We read with interest the article by Seddon, Silver, and Rosner [1], in which the authors studied progression from intermediate AMD to either geographic atrophy or choroidal neovascularization as a function of genetic risk and AREDS treatment assignment. This study of 4124 eyes by leaders in AMD genetic epidemiology is by far the largest series to analyze and validate a gene/treatment interaction. The authors show that CFH and ARMS2 interact statistically with AREDS treatment in opposing directions. The demonstrated allele dosage response to the AREDS formulation makes it logical that patients with the greatest CFH risk and the lowest ARMS2 risk would derive the least benefit from the AREDS formulation. Guided by these individual gene/treatment interactions, the authors investigated the interaction of composite genotype groups with the AREDS formulation. They defined "high" risk CFH as having 1 or 2 CFH risk alleles and "low" risk ARMS2 as having 0 ARMS2 risk alleles. Eyes of patients with 1 or 2 CFH risk alleles and with no ARMS2 risk alleles (33% of the study set) derive no benefit and had a trend toward increased CNV (HR 1.54) with a highly significant interaction coefficient (p=0.024). Knowing that one-third of individuals derive no benefit from the AREDS formulation is important. Millions of patients could avoid the cost and the occasional side effects associated with regular consumption of the AREDS formulation. The authors' decision to include patients with 1 CFH risk allele in the "high" CFH risk genotype group dilutes the impact of 2 CFH risk alleles. Given the identified dosage effect of CFH risk allele number, there is no scientific basis to fit the data to a Mendelian model of dominant genetics. Doing so potentially obscures the effects of the AREDS formulation in individuals at greatest risk of progression to CNV. We ask the authors to evaluate CNV risk in individuals with 2 CFH and 0 ARMS2 risk alleles treated with the AREDS formulation compared to placebo. This relatively straightforward analysis may reveal outcomes relevant for the optimal management of patients with AMD. Carl C. Awh, Brent Zanke 1. Seddon JM, Silver RE, Rosner B. Response to AREDS supplements according to genetic factors: survival analysis approach using the eye as the unit of analysis Br J Ophthalmol 2016;100:1731-1737 doi:10. 1136/bjophthalmol-2016-308624 Conflict of Interest Consultant, equity investor, ArcticDX (CCA) Employee, equity holder, Arctic DX (BW)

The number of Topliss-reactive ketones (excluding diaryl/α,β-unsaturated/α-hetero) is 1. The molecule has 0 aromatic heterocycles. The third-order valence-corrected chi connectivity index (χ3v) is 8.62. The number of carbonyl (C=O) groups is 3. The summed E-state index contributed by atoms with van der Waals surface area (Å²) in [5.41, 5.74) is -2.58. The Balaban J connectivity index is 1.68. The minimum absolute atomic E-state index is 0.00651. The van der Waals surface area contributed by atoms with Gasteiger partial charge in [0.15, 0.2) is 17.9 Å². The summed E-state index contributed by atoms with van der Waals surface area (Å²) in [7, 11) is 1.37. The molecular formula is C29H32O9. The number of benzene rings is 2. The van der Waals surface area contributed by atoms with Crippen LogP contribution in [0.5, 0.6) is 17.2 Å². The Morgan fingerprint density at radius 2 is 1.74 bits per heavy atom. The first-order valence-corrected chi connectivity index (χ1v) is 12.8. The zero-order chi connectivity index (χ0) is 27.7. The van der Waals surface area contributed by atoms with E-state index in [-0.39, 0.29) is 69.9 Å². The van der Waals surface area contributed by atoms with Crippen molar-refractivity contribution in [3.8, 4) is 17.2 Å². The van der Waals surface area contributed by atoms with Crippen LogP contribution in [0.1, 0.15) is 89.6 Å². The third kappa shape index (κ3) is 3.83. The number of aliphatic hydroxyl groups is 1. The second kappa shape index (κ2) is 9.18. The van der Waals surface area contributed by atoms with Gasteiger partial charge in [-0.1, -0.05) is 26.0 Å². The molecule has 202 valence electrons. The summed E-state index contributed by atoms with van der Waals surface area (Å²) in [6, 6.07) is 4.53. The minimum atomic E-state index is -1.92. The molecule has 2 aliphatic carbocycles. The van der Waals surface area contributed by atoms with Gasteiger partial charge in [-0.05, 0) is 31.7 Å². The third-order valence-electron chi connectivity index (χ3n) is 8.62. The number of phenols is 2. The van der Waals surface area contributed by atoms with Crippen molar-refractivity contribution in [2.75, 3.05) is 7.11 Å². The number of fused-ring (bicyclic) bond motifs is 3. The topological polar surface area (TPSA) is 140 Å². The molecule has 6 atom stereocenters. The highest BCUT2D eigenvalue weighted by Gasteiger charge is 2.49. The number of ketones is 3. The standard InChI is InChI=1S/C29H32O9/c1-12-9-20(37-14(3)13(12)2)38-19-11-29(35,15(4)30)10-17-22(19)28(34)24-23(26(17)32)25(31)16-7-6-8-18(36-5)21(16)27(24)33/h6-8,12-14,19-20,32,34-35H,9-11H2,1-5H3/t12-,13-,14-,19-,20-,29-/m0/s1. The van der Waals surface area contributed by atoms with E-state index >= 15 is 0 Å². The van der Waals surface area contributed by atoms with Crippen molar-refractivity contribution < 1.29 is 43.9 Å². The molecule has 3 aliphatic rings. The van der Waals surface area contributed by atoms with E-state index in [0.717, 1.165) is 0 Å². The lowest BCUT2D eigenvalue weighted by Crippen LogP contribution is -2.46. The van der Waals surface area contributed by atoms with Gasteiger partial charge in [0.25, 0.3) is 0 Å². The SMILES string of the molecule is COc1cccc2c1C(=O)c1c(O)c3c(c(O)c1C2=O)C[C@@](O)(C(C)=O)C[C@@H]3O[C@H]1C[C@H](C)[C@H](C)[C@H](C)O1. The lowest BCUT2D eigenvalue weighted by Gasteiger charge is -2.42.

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  5. Re:Response to: Computer-aided design and three-dimensional printing in the manufacturing of an ocular prosthesis

    Response to e-letter to the editor